How Old Is the Universe?
You can tell how old a fallen tree was when it died by counting the rings in its trunk. No one was around when the Universe was born, but there are tricks to determining how old it is too.
We get an idea about how old objects are in the Universe when we see their light. The speed of light is constant, and distance is a measure of time. When we see a distant star explosion that occurs billions of light years
away, we know that that star exploded billions of years ago. Likewise, seeing
the light from the very first stars or seeing the afterglow of the Big Bang will tell us when these events occurred.
Determining distances and thus age can be tricky business. We have one
constant, the speed of light, which is about 300,000 kilometers a second.
We have another ruler called redshift.
Objects moving away from us emit light that is "redshifted," meaning its wavelengths
are shifted from higher energy to lower energy. A star that is really blue
might look red if it is moving away from us fast enough, for the higher-energy
blue wavelengths have shifted to lower-energy red wavelengths.
In the Universe, everything outside of our local group of galaxies
is moving away. Imagine the Universe as a rising loaf of raisin bread, in
which the raisins represent the galaxies. As the loaf rises, other galaxies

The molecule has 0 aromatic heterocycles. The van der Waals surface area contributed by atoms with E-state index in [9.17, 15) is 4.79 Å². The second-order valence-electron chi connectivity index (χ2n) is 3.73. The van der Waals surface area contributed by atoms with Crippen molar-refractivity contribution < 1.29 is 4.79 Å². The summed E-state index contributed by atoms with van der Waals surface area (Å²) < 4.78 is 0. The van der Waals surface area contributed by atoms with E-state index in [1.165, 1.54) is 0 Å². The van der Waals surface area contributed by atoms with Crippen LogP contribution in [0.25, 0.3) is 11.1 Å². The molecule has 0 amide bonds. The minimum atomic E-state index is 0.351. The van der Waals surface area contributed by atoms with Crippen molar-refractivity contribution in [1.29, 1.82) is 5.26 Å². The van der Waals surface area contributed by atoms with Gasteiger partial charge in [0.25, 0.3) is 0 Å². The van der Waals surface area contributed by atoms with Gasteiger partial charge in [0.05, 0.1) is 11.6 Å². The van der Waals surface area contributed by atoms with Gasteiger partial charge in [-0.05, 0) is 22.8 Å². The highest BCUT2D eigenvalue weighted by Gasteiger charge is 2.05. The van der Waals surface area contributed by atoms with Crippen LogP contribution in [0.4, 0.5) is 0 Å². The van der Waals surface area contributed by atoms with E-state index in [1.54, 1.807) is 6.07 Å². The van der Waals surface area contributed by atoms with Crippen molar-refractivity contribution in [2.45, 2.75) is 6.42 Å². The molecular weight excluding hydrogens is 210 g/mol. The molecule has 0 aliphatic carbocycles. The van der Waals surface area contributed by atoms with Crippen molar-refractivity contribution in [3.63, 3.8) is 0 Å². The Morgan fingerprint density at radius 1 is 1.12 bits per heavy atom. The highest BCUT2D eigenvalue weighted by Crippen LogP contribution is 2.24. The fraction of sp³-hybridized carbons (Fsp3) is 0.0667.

move away from our galaxy. The more distant the galaxy, the faster it is
moving away. And the faster something recedes, the greater the redshift
in the light it emits.
Yet the fact that distant objects have greater redshift is merely relative,
though. There is no firm number or constant that allows us to say that a
redshift of "x" quantity equals a distance of "y" kilometers. Scientists
make educated guesses on the relationship between redshift and distant.
MAP plans to eliminate the guesswork by determining this connection. Then,
when we see an object of known redshift, we can determine exactly how far
it is and (because we know the speed of light) figure out a minimum age for
The redshift-distance connection depends on the mass content of the Universe and the cosmological constant,
or dark energy. MAP will determine both of these parameters. The speed
of light is constant in a vacuum, but it varies as it penetrates the dust
and gas of space. Knowing how much mass is out there, then, will lead to
a value for the speed of light in this medium. Dark energy acts to accelerate
the expansion of the Universe. The greater the force of dark energy, the
faster the acceleration and thus the greater the distance traveled by receding
galaxies. So knowing the contribution of dark energy, termed the cosmological
constant, places another limit on the redshift-distance connection.
Once we have a firm redshift ruler, we can measure the distance and age
of all types of objects with greater accuracy. First on the agenda: the
background. This microwave light as a redshift. The redshift yields the
distance. The distance (knowing the speed of light) yields the age. So
we can determine the age of the Universe by dating its first light, which
broke free 400,000 years after that initial spark called the Big Bang.
Scientists think the Universe is about 10 to 15 billions years old. Expect MAP to determine a much more precise age.